Loved One Threats of Suicide

September 5-11 is National Suicide Prevention week—it might be good time to review a few things regarding those who may be vulnerable to thoughts, threats, or ideations of suicide…

 

Although sometimes threats of suicide are manipulation when hurled at a family member or loved one, especially if attached to a demand…we should take all signs of suicidal behavior seriously.

 

If a loved one says they’re thinking of suicide or behaves in a way that makes you think the person may be suicidal, don’t play it down or ignore the situation. Many people who kill themselves have expressed the intention at some point. You may worry that you’re overreacting, but the safety of the loved one is most important. Don’t worry about straining the relationship when someone’s life is at stake.

It’s important to not allow the fear of backlash to compel decisions.

Remember – you’re not responsible for preventing someone from taking their own life — but your intervention may help the person see that other options are available to stay safe and get treatment.

 

Offering support

 

If you believe someone is thinking about suicide, professional help is needed, even if suicide isn’t an immediate danger.

A few things you can do:

  • Encourage the person to call a suicide helpline number.  Someone in this situation can call or text 988 to reach the 988 Suicide & Crisis Lifeline or use the Lifeline Chat. Veterans or service members can call 988 and then press “1,” or text 838355, or chat online. The Suicide & Crisis Lifeline has a Spanish language phone line at 1-888-628-9454 (toll-free).
  • Encourage the person to seek treatment. A suicidal or severely depressed person may not have the energy or motivation to find help. If the person doesn’t want to consult a doctor or mental health provider, suggest finding help from a support group, crisis center, faith community, mentor or other trusted person.
  • Offer to help the person take steps to get assistance and support. For example, you can research treatment options, make phone calls, review insurance benefit information, or even offer to assist with transportation to a meeting or appointment.
  • Encourage the person to communicate. Someone suicidal may be tempted to bottle up feelings because the person feels ashamed, guilty, or embarrassed. Be supportive and understanding and express opinions without placing blame. Listen attentively and avoid interrupting.

Be respectful and acknowledge the person’s feelings.

Don’t try to talk people out of their feelings or express shock.

Remember, even though someone who’s suicidal isn’t thinking logically, the emotions are real. Not respecting how the person feels can shut down communication.

People struggling with depression, mood or personality disorders sometimes get caught in Vertical ThinkingIt’s not helpful to argue against it, this is when motivational interviewing and question asking can be profoundly effective.

  • Don’t be patronizing or judgmental. For example, don’t tell someone, “Things could be worse, look on the bright side.” or “You have everything to live for.” Instead, ask questions such as, “What’s causing you to feel so bad?” “What would make you feel better?” or “What might help?”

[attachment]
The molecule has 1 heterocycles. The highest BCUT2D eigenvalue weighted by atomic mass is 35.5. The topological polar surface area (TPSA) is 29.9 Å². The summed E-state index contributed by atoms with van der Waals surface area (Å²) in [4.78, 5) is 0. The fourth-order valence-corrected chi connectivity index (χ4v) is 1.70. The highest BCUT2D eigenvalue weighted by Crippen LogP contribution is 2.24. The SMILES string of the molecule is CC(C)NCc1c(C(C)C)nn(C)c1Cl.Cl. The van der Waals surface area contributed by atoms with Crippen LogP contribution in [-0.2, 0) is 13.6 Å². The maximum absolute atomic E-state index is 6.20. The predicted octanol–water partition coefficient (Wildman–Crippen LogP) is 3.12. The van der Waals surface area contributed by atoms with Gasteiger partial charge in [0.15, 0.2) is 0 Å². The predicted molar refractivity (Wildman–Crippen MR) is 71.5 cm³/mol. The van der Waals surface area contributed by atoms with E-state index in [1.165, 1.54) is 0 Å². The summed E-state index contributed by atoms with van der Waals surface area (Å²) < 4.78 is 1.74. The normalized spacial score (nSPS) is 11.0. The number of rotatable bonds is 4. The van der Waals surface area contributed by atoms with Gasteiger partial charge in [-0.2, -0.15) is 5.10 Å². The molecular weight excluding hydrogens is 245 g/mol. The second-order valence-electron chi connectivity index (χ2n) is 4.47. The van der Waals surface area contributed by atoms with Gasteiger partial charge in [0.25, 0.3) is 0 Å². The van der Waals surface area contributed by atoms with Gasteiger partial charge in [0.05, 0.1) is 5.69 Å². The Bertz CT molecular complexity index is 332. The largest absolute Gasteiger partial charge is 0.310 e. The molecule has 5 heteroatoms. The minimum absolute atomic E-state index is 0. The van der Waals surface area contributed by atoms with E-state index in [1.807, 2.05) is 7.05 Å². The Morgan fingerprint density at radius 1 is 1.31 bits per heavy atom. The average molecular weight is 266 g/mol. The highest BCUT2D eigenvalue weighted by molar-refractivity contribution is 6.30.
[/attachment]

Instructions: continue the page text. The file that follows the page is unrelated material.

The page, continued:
• Never promise to keep someone’s suicidal feelings a secret. Be understanding but explain that you may not be able to keep such a promise if you think the person’s life is in danger.
  • Offer reassurance that things can get better. When someone is suicidal, it seems as if nothing will make things better. Reassure the person that with appropriate support and treatment, other ways of coping can be developed, and the person can feel better about life again.
  • Encourage the person to avoid alcohol and drug use. Using drugs or alcohol may seem to ease the painful feelings, but ultimately it makes things worse — it can lead to reckless behavior or feeling more depressed. If the person can’t quit on their own, offer contact information for treatment.

Many law enforcement agencies now have crisis officers available. If someone is threatening suicide, sending a crisis officer to their home or location puts the burden into the hands of professionals, can often interrupt a suicidal plan, and is also a helpful boundary to set in that it allows them to know you will take it seriously, not give in to demands or engage in conflict and manipulation, but will respond responsibly.

Emotions become charged and conversations can get heated in these situations, it’s helpful to know we can operate with wisdom, strength, self-respect and kindness all at once.  Tomorrow is not a promise for any of us, grasping that reality puts things in broader perspective and is our reminder to give regard to our words; any conversation could be one we’ll remember…we are wise to say things to our loved ones that are grounded in healthy truth and wisdom, but also what we can live with versus live to regret.

Breathe and take it one day at a time, one moment at a time if you need to.

Seek support for yourself as well and remember…you don’t have to navigate or cope alone—we’re all in this together.

In love, strength, and hope,

Annie

“A hero is an ordinary individual who finds the strength to persevere and endure in spite of overwhelming obstacles.” ~Christopher Reeve

Sources: AnnieHighwater…Mayoclinic.com…spruce.com…psychcentral…studyacademy.com…psychology today …samhsa…

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Author of books: Unhooked, and Unbroken, Navigating the Madness of Family Dysfunction, Addiction, Alcoholism and Heartache

Host of:  The Unhooked Podcast

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For information, comfort, encouragement and support:

Codependents Anonymous

Parent Support – TAPU

Family Recovery Support

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